At this point, I am confident that most politics students are aware of at least some of the implications of a Trump victory. However, so much of the academic application of Trump relies on your ability to divide the rhetoric and media coverage from the theory of your A2 USA course. There is far too much that could be said, so below are some of the considerations for each of the topics you study.

The Constitution (Unit 4)

  • The Founding Fathers included the electoral college as a protection against populist democracy; in the case of Trump despite losing by a greater margin than George W. Bush, he still won in the electoral college. Arguably, this is how the electoral college functions.

Elections (Unit 3)

  • Given that he lost the popular vote by such a margin, it is great evidence for the need to reform the electoral college, especially if the US is to claim to be democratic in a liberal or representative sense
  • Trump announced his run for presidency in June 2016 – an 18 month invisible primary. this just seems to keep getting longer!
  • Trump came from a field of 17 – the obstacles to overcome in the primaries are great (finance, recognition, media scrutiny) etc. This suggests on the one hand that Trump has been well scrutinised; on the hand, the overly negative tone of the primaries meant that ‘good’ candidates fell by the wayside.
  • This was an overtly and unusually negative campaign, even by US standards.
  • The Democrats must also bear some of the blame for their loss – in picking a candidate with questionable credibility and whom was part of the political elite, it gave Trump an audience of anti-establishment vote that the Democrats never really seemed to challenge.
  • The role of the polls must again be questioned – right up until the point he won, no one really thought he would; between a lack of policy, negative (arguably racist/sexist rhetoric) and scandals such as the tapes in which he talks about his approach to women, it might have been a reasonable position to assume but ultimately people are getting wise to polls.
  • The cost of elections keeps going up – Open Secrets has 2016 at over $2.5bn; (https://www.opensecrets.org/overview/cost.php) – this would be great for a campaign finance question but of course how can you control campaign donations when so much of Trump’s campaign was self-funded?
  • Votes for third parties tripled from 2012 – 2.4 million then up to 6.9 million in 2016. This is obvious fodder for an electoral college question as none of this was reflected in there, but it also suggests either a growth in popularity for third parties or dissatisfaction with the two-party system.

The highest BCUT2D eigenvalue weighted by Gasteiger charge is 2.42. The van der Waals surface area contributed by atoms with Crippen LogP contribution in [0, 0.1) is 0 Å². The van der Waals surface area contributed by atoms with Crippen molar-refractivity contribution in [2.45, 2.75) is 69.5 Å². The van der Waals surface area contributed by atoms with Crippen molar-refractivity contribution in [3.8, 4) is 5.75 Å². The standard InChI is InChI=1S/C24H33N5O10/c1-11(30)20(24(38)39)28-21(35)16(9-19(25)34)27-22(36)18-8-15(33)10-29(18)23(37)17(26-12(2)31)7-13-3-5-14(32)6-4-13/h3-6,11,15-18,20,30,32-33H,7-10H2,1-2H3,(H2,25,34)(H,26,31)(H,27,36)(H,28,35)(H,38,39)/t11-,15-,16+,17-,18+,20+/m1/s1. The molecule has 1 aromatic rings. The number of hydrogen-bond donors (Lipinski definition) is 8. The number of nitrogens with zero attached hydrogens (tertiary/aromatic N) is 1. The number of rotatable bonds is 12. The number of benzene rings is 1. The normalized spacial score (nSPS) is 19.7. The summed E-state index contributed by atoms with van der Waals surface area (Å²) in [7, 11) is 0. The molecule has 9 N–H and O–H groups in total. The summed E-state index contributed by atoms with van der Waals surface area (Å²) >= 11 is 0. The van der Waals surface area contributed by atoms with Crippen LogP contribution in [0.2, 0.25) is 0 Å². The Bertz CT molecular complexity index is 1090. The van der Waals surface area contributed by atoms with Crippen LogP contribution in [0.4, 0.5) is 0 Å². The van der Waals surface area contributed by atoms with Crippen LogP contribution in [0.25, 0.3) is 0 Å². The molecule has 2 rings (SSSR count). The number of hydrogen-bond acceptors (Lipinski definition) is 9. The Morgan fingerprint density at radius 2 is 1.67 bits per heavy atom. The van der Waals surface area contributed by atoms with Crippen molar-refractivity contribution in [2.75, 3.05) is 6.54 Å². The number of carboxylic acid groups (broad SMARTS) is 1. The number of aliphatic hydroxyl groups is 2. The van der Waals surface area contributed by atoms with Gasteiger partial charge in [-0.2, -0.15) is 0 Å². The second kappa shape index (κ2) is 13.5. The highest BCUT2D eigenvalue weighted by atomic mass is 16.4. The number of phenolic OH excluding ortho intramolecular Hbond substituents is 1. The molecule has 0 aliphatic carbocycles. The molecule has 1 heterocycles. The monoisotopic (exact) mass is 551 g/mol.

The Supreme Court (Unit 4)

  • In gaining victory, Trump has an opportunity to fill the vacant seat left by Scalia. Be wary of placing too much importance on this – ultimately Scalia was a strong conservative view; whilst Obama filling this vacancy could have changed the Court, Trump is likely to replace with an ideologically similar Justice. The impact may therefore be minimal.
  • Given Trump’s first weeks in office have been dogged by controversy over executive orders, the role of the Court could be crucial in determining the legality of these actions – having a 5-4 conservative court and his own appointee on their may ultimately serve to benefit him in the long run.
  • On a side note…the other Justices are still old! Will ‘Notorious-RBG’ or Breyer attempt to remain on for the duration of a Trump presidency? If not, having a liberal vacancy occur could be ‘yuge’ for Trump.

Civil Rights (Unit 3)

  • The vote of minority groups is crucial in this election. Often assumed (often wrongly!) to be a safe Democratic vote, Clinton actually lost a percentage of the Hispanic vote against Obama. Indeed NPR comments, “It might be becoming clear that about 3 in 10 Latinos are simply part of the conservative base”.
  • Clinton also lost a share of the black vote compared to Obama. In the NPR article above they suggest in some areas this could have cost her the state.

Parties (Unit 3)

  • For parties, the number one thing missing from most essays is reference to ideology. With partisanship evident throughout this election, the role of ideology (conservatism, liberalism, etc) is crucial.
  • The lack of a credible candidate from the Democrats, the influence of Bernie and departure of Obama (as well as Harry Reid) has left the Democrats somewhat in limbo. They were never able to capitalise appropriately in responding to Trump’s rhetoric.
  • The Republicans are too divided – whilst trump won, he did so with little support from the party elite and there has been a subsequent amount of backtracking from them after the election (for example Paul Ryan’s invite to Trump to meet). These divisions are likely to continue, with McConnell decrying the travel ban executive order despite being Republican.

Congress (Unit 4)

  • Remember, it wasn’t only Trump elected; all of the House and a third of the Senate were up too, as well as a significant number of governorships. The Republicans took the lion’s share of all of these.
  • The Republicans do not have a filibuster proof majority (i.e. 60+) in the Senate; this may prove costly when trying to get confirmations done quickly.

Pressure Groups/Lobbying (Unit 3)

  • The role of PACs/Super PACs continued in abundance in this election (highlighting the continued impact of Citizens United v FEC) – https://www.washingtonpost.com/graphics/politics/superpac-donors-2016/
  • This article claims that by September 2016 Super PACs had raised over $1 bn collectively for this election – again good evidence for a campaign finance essay.
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